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All Are Alike Unto God

A Mormon family in UgandaIn 1979, Howard W. Hunter, a Mormon apostle, gave a speech to students at the Mormon university, Brigham Young University. Mormon is a nickname sometimes applied to the people who belong to The Church of Jesus Christ of Latter-day Saints. This address, called “All Are Alike Unto God,” called on students to recognize that God is the Father of all human beings and He loves all His children equally.

Elder Hunter chose as his theme a popular Book of Mormon scripture:

“And he inviteth them all to come unto him and partake of his goodness; and he denieth none that come unto him, black and white, bond and free, male and female; and he remembereth the heathen; and all are alike unto God, both Jew and Gentile” (2 Ne. 26:33).

This verse is one of history’s earliest sermons on race. It reminds listeners that God wants all His children to come to Him and does not favor one race, gender, nationality, or even religion over another. All are invited to find Him and to seek out specific truth.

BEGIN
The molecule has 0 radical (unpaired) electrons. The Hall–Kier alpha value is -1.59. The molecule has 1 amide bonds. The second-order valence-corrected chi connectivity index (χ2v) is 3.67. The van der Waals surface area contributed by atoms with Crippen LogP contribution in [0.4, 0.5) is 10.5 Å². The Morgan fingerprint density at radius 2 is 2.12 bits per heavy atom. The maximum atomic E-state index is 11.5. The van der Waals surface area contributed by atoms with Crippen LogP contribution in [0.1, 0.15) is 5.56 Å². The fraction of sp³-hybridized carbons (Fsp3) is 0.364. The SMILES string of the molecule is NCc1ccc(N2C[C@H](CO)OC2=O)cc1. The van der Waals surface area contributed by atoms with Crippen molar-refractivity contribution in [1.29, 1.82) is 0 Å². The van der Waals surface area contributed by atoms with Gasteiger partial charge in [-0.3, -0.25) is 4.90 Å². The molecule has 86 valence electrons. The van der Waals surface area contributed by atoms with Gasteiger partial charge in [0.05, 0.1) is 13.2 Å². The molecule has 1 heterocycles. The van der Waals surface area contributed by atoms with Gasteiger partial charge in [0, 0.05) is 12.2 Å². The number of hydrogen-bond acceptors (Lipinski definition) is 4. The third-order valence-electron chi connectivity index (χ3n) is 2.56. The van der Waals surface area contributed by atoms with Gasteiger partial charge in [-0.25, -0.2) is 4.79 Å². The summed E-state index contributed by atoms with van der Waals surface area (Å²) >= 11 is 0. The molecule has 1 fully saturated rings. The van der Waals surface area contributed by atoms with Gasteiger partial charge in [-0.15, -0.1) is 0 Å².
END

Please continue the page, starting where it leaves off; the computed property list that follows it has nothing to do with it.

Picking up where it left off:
Unlike most religions, Elder Hunter points out, Mormonism believes we were all brothers and sisters who lived together as a family even before our births. Mormonism teaches that God created our spirits and we lived as spirits with God prior to coming to Earth to live. We lived there for a very long time, interacting with one another, learning the gospel, getting to know God, letting Him get to know us, and becoming the people we are. Our spirits had form, although not substance, and so we most likely looked essentially as we do today. It is, says Elder Hunter, a fundamental teaching of Mormonism that we are all brothers and sisters because we have the same Heavenly Father. We also all descend from the same single set of parents, Adam and Eve, making us all literally family here on Earth.

Elder Hunter quoted Paul’s reminder of this to intellectuals on Mars Hill who worshipped a different god. ““And [God] hath made of one blood all nations of men for to dwell on all the face of the earth, and hath determined the times before appointed, and the bounds of their habitation” (Acts 17:26).